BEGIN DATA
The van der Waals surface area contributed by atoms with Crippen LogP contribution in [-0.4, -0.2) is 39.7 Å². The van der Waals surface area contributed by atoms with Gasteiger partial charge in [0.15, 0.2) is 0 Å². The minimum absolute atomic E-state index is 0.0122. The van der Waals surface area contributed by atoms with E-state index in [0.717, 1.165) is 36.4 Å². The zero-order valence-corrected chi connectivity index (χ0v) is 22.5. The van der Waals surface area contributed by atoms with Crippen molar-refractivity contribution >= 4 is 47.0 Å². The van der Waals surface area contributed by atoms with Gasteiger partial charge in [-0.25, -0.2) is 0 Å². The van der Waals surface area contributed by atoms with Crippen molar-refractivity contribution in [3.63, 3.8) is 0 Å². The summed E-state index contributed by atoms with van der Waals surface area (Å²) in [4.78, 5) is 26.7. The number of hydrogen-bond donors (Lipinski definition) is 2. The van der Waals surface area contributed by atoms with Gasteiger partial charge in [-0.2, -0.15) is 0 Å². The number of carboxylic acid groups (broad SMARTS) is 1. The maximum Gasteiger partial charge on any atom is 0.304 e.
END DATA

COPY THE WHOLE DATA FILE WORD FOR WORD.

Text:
The van der Waals surface area contributed by atoms with Crippen LogP contribution in [-0.4, -0.2) is 39.7 Å². The van der Waals surface area contributed by atoms with Gasteiger partial charge in [0.15, 0.2) is 0 Å². The minimum absolute atomic E-state index is 0.0122. The van der Waals surface area contributed by atoms with E-state index in [0.717, 1.165) is 36.4 Å². The zero-order valence-corrected chi connectivity index (χ0v) is 22.5. The van der Waals surface area contributed by atoms with Crippen molar-refractivity contribution >= 4 is 47.0 Å². The van der Waals surface area contributed by atoms with Gasteiger partial charge in [-0.25, -0.2) is 0 Å². The van der Waals surface area contributed by atoms with Crippen molar-refractivity contribution in [3.63, 3.8) is 0 Å². The summed E-state index contributed by atoms with van der Waals surface area (Å²) in [4.78, 5) is 26.7. The number of hydrogen-bond donors (Lipinski definition) is 2. The van der Waals surface area contributed by atoms with Gasteiger partial charge in [-0.2, -0.15) is 0 Å². The number of carboxylic acid groups (broad SMARTS) is 1. The maximum Gasteiger partial charge on any atom is 0.304 e.